Posts by: María Pellicer

María Pellicer is an editor, writer, but mostly, keen traveller. Editor-in-Chief of Travesías Magazine for the past seven years, Maria travels the world looking for stories. She is passionate about music, architecture and literature, among many other things. A Japan enthusiast, María wishes she could live anywhere between Sydney, Mexico City, Tokyo and Oslo. Top three bucket list wishes: learn to dive, see gorillas and travel to central Africa.

Mexico Facing its Future

Mexico Facing its Future

Welcome back to ILTM North America. One more year has gone by and a lot of things have changed in Mexico during these past few months—don’t worry, our food is as good as usual! After last year’s edition, a big part of the country was still struggling to recover after the earthquake. Mexico City definitely changed after September 19th. Many of its neighbourhoods have radically changed given the amount of people moving out of the most affected areas. Those first months were hard but a year later, it seems the capital has found its old rhythm and hopes are coming back while most of the buildings have been restored or torn down.

Something similar happened after the July election. The uncertainty that prevailed the months prior was quickly changed for a newfound hope. The triumph of López Obrador was feared by many sectors of society, but after the pacific ambience that followed his win even the most sceptical seem a bit open to change. For the first time, in quite some time, it feels like the whole country is on the verge of a deep and much needed transformation and this inevitably brings hope and positivity. That’s exactly why this is Mexico’s best time for the travel industry.

Before the elections many Mexicans were very cautious with their travel plans, but now the market feels more relaxed and Mexicans are ready to make plans again. Canada still remains very strong as an alternative to the United States and China, Japan and Korea are seen as the new places to explore in Asia. Vancouver and Whistler have become a new favourite likely because of the mix between nature and urban vibes that can be enjoyed in both, combined with the advantage of a no visa policy for Mexicans. Japan is still a big favourite, with many already on their second or third trip, while the rest of Asia remains as the dream destination of many, with Thailand, Bali, Singapore and Hong Kong high on the list.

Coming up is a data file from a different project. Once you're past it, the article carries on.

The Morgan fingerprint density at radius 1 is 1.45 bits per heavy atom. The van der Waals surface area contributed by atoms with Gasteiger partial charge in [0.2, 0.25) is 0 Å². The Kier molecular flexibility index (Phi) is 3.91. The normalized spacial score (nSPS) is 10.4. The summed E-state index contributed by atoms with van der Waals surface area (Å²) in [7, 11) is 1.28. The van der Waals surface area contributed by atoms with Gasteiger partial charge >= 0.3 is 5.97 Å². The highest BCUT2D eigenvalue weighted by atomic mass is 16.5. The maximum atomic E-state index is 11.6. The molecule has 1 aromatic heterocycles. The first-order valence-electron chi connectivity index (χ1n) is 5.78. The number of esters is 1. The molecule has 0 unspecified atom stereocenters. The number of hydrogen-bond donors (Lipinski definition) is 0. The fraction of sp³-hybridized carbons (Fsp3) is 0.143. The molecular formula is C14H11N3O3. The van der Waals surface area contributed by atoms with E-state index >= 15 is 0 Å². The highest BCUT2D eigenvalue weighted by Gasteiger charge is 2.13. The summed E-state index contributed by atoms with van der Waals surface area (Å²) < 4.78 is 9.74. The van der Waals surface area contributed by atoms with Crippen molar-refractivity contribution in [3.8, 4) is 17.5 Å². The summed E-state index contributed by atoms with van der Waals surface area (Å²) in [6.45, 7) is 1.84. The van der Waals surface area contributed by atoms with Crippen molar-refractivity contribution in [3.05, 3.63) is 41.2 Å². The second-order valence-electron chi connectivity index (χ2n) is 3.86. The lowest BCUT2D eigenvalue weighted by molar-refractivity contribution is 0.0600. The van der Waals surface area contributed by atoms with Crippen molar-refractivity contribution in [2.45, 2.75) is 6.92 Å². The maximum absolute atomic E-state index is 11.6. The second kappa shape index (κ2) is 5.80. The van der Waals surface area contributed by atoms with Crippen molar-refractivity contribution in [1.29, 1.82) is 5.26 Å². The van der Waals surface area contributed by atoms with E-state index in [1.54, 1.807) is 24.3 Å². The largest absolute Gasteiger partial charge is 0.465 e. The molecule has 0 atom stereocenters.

In terms of incoming tourism, our popularity keeps going strong, with visitors from all over the world coming to Mexico primarily to enjoy our rich culture. Riviera Maya is still a favourite destination but some openings in the Cabos area —Solaz, Grand Velas, Montage and soon Ritz-Carlton Reserve—are turning the reflectors on the Pacific. Mexico City is getting ready for two big ones, Park Hyatt and Ritz-Carlton, while some new and interesting openings like Ryo Kan Mx—the first ever Japanese style hotel in the country—are great alternatives for those who like to think outside the box.

New and independent hotels and projects, like Chablé in the Yucatan Peninsula, are also showcasing some new trends, like wellness and nature travel. We have seen a lot of new companies that focus on nature exploration, helping travellers get in contact with the beautiful Mexican surroundings through walks and treks all over the country. While most of them are targeting local travellers, some, like Aire Libre Run, have programs designed for international travellers too. Also, big resorts like Punta Mita, are now regularly putting together events that focus on wellness, offering travellers the opportunity to mix holidays with wellbeing.

So, if we had to choose one word to describe Mexico in 2018, I would choose “optimistic”. Because now more than ever, the best is yet to come.

María Pellicer travels the world looking for stories as Editor-in-Chief of Travesías Magazine. Travesías are regular media attendees at ILTM events; catch them next at ILTM Cannes this December!

How your choices impact others

How your choices impact others